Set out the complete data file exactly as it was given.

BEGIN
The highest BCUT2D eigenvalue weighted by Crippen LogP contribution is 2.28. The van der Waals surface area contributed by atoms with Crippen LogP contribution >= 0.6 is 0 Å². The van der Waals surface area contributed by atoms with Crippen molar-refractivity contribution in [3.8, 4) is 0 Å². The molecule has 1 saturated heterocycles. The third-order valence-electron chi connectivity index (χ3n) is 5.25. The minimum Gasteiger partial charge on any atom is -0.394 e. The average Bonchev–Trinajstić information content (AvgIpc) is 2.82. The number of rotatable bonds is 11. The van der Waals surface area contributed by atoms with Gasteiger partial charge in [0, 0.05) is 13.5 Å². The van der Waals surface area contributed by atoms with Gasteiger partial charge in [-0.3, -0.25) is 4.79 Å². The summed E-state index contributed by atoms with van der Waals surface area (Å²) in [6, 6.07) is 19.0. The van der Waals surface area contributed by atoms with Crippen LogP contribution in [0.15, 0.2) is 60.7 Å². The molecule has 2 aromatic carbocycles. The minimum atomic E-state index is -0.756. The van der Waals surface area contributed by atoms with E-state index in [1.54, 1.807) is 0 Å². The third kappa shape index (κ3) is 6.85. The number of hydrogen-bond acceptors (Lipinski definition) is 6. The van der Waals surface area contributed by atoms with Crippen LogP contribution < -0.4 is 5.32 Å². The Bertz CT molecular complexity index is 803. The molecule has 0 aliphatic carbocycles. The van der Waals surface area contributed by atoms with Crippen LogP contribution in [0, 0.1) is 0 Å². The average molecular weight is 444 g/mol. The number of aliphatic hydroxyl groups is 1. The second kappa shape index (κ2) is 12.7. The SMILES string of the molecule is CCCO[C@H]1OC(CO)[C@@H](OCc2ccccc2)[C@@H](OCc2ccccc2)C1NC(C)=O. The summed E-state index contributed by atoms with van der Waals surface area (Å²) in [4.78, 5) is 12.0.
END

The highest BCUT2D eigenvalue weighted by Crippen LogP contribution is 2.28. The van der Waals surface area contributed by atoms with Crippen LogP contribution >= 0.6 is 0 Å². The van der Waals surface area contributed by atoms with Crippen molar-refractivity contribution in [3.8, 4) is 0 Å². The molecule has 1 saturated heterocycles. The third-order valence-electron chi connectivity index (χ3n) is 5.25. The minimum Gasteiger partial charge on any atom is -0.394 e. The average Bonchev–Trinajstić information content (AvgIpc) is 2.82. The number of rotatable bonds is 11. The van der Waals surface area contributed by atoms with Gasteiger partial charge in [0, 0.05) is 13.5 Å². The van der Waals surface area contributed by atoms with Gasteiger partial charge in [-0.3, -0.25) is 4.79 Å². The summed E-state index contributed by atoms with van der Waals surface area (Å²) in [6, 6.07) is 19.0. The van der Waals surface area contributed by atoms with Crippen LogP contribution in [0.15, 0.2) is 60.7 Å². The molecule has 2 aromatic carbocycles. The minimum atomic E-state index is -0.756. The van der Waals surface area contributed by atoms with E-state index in [1.54, 1.807) is 0 Å². The third kappa shape index (κ3) is 6.85. The number of hydrogen-bond acceptors (Lipinski definition) is 6. The van der Waals surface area contributed by atoms with Crippen LogP contribution < -0.4 is 5.32 Å². The Bertz CT molecular complexity index is 803. The molecule has 0 aliphatic carbocycles. The van der Waals surface area contributed by atoms with Crippen LogP contribution in [0, 0.1) is 0 Å². The average molecular weight is 444 g/mol. The number of aliphatic hydroxyl groups is 1. The second kappa shape index (κ2) is 12.7. The SMILES string of the molecule is CCCO[C@H]1OC(CO)[C@@H](OCc2ccccc2)[C@@H](OCc2ccccc2)C1NC(C)=O. The summed E-state index contributed by atoms with van der Waals surface area (Å²) in [4.78, 5) is 12.0.